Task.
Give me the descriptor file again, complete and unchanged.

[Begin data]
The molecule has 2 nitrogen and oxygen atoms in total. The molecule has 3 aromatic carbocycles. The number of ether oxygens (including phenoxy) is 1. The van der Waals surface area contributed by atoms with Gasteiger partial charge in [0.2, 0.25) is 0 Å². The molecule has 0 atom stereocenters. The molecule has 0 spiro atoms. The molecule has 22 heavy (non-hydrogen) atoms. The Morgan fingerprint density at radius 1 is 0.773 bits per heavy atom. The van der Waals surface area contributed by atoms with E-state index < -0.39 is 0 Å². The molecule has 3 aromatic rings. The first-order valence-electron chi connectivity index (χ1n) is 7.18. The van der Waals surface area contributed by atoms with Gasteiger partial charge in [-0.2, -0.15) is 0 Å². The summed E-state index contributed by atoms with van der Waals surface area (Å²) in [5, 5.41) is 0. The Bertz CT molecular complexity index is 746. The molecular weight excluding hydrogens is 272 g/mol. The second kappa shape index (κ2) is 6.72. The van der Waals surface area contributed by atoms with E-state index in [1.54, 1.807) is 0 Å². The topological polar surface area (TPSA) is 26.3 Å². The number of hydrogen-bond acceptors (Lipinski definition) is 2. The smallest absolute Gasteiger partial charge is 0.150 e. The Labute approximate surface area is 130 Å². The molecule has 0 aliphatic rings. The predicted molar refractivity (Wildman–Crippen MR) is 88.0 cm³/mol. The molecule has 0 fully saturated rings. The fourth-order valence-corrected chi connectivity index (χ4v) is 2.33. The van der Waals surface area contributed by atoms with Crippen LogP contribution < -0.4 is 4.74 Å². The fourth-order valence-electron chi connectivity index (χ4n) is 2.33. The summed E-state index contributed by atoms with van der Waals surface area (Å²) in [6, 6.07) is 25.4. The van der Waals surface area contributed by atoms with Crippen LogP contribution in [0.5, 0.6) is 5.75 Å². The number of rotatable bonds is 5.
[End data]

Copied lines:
The molecule has 2 nitrogen and oxygen atoms in total. The molecule has 3 aromatic carbocycles. The number of ether oxygens (including phenoxy) is 1. The van der Waals surface area contributed by atoms with Gasteiger partial charge in [0.2, 0.25) is 0 Å². The molecule has 0 atom stereocenters. The molecule has 0 spiro atoms. The molecule has 22 heavy (non-hydrogen) atoms. The Morgan fingerprint density at radius 1 is 0.773 bits per heavy atom. The van der Waals surface area contributed by atoms with E-state index < -0.39 is 0 Å². The molecule has 3 aromatic rings. The first-order valence-electron chi connectivity index (χ1n) is 7.18. The van der Waals surface area contributed by atoms with Gasteiger partial charge in [-0.2, -0.15) is 0 Å². The summed E-state index contributed by atoms with van der Waals surface area (Å²) in [5, 5.41) is 0. The Bertz CT molecular complexity index is 746. The molecular weight excluding hydrogens is 272 g/mol. The second kappa shape index (κ2) is 6.72. The van der Waals surface area contributed by atoms with E-state index in [1.54, 1.807) is 0 Å². The topological polar surface area (TPSA) is 26.3 Å². The number of hydrogen-bond acceptors (Lipinski definition) is 2. The smallest absolute Gasteiger partial charge is 0.150 e. The Labute approximate surface area is 130 Å². The molecule has 0 aliphatic rings. The predicted molar refractivity (Wildman–Crippen MR) is 88.0 cm³/mol. The molecule has 0 fully saturated rings. The fourth-order valence-corrected chi connectivity index (χ4v) is 2.33. The van der Waals surface area contributed by atoms with Crippen LogP contribution < -0.4 is 4.74 Å². The fourth-order valence-electron chi connectivity index (χ4n) is 2.33. The summed E-state index contributed by atoms with van der Waals surface area (Å²) in [6, 6.07) is 25.4. The van der Waals surface area contributed by atoms with Crippen LogP contribution in [0.5, 0.6) is 5.75 Å². The number of rotatable bonds is 5.